Disgruntled Socceroos players are in a pay dispute with Football Federation Australia just days before opening their 2018 World Cup qualifying campaign, the players’ union said Thursday.

Professional Footballers Australia said it had launched legal action against the FFA, alleging the country’s governing body had not handed over match payments and commercial bonuses owed to the national team.

A PFA spokesman said the formal grievance claim was filed with the federation’s independent disputes arbitrator, but declined to specify how much money was involved.

“The PFA can confirm that a grievance has been filed in accordance with the Socceroos Collective Bargaining Agreement 2011–2015 (CBA) against Football Federation Australia in relation to Socceroos agreed payments,” the spokesman said in a statement.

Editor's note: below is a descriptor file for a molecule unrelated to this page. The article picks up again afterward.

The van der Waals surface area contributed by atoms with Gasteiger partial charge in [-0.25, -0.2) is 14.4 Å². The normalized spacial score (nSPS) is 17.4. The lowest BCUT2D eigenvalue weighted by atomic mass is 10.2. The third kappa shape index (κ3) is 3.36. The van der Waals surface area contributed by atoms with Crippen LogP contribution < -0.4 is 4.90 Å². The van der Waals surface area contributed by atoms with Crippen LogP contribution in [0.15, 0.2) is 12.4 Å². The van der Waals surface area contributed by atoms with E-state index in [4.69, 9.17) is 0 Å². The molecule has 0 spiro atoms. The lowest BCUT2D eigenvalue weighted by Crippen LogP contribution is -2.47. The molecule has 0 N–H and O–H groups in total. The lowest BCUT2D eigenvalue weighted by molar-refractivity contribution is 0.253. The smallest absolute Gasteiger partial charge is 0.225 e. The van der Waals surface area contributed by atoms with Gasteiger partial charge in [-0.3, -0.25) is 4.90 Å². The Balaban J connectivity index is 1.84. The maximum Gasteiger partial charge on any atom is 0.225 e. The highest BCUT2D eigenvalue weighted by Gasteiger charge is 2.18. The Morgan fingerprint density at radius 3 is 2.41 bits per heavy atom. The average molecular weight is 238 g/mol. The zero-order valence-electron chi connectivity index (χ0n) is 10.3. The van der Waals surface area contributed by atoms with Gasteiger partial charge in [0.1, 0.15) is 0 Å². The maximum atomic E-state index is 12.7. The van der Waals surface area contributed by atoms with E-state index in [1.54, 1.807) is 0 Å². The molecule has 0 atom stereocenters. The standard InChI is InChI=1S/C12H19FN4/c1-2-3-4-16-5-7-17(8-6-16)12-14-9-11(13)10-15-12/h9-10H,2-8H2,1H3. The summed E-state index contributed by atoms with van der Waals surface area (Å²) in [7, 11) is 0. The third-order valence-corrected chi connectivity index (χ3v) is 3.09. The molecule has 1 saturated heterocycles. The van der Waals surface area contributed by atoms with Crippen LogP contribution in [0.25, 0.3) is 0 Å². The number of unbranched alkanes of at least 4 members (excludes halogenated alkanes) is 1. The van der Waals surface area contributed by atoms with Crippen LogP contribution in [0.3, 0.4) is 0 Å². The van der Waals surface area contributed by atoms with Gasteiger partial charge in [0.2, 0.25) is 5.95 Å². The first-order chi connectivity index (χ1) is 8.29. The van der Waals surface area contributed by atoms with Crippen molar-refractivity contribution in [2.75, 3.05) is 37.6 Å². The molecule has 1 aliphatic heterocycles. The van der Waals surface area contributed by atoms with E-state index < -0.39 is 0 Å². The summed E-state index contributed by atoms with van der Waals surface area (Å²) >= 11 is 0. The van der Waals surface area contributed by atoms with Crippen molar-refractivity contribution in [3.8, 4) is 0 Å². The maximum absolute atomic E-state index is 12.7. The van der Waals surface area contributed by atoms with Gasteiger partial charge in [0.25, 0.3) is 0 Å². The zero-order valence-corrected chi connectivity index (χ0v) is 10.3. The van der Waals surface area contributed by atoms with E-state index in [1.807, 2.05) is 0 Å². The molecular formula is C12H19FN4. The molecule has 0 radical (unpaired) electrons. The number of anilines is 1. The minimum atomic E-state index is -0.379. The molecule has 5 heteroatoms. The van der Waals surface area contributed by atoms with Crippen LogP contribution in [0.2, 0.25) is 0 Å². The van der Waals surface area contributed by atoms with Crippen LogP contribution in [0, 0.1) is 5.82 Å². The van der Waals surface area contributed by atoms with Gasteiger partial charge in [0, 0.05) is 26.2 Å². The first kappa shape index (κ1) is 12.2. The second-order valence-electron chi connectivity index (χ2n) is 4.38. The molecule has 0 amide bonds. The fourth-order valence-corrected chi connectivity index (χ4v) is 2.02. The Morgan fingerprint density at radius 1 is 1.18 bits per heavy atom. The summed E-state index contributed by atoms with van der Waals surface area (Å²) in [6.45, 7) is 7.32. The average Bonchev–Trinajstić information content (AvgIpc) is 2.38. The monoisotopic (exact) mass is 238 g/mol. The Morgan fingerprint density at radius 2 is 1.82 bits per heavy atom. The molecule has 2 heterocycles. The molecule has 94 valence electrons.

“This is a matter to be determined by an independent arbitrator.”

Under the agreement, which is due to expire on June 30, “agreed payments” include match fees, prize money and bonuses.

The players have also exercised their right to have the Socceroos’ commercial contracts independently audited, the PFA said.

The dispute comes with the Socceroos in training in Dubai ahead of their June 16 opening World Cup qualifier against Kyrgyzstan in Bishkek, and its timing immediately drew fire from the FFA.

“The PFA’s decision to make public statements about a confidential and independent dispute resolution process days before a FIFA World Cup qualifier is inappropriate and unnecessarily disruptive,” FFA chief executive David Gallop said in a statement.

“The matters in question relate back to 2010, were first raised in August last year and are not material to the current qualification campaign.” – Agence France-Presse

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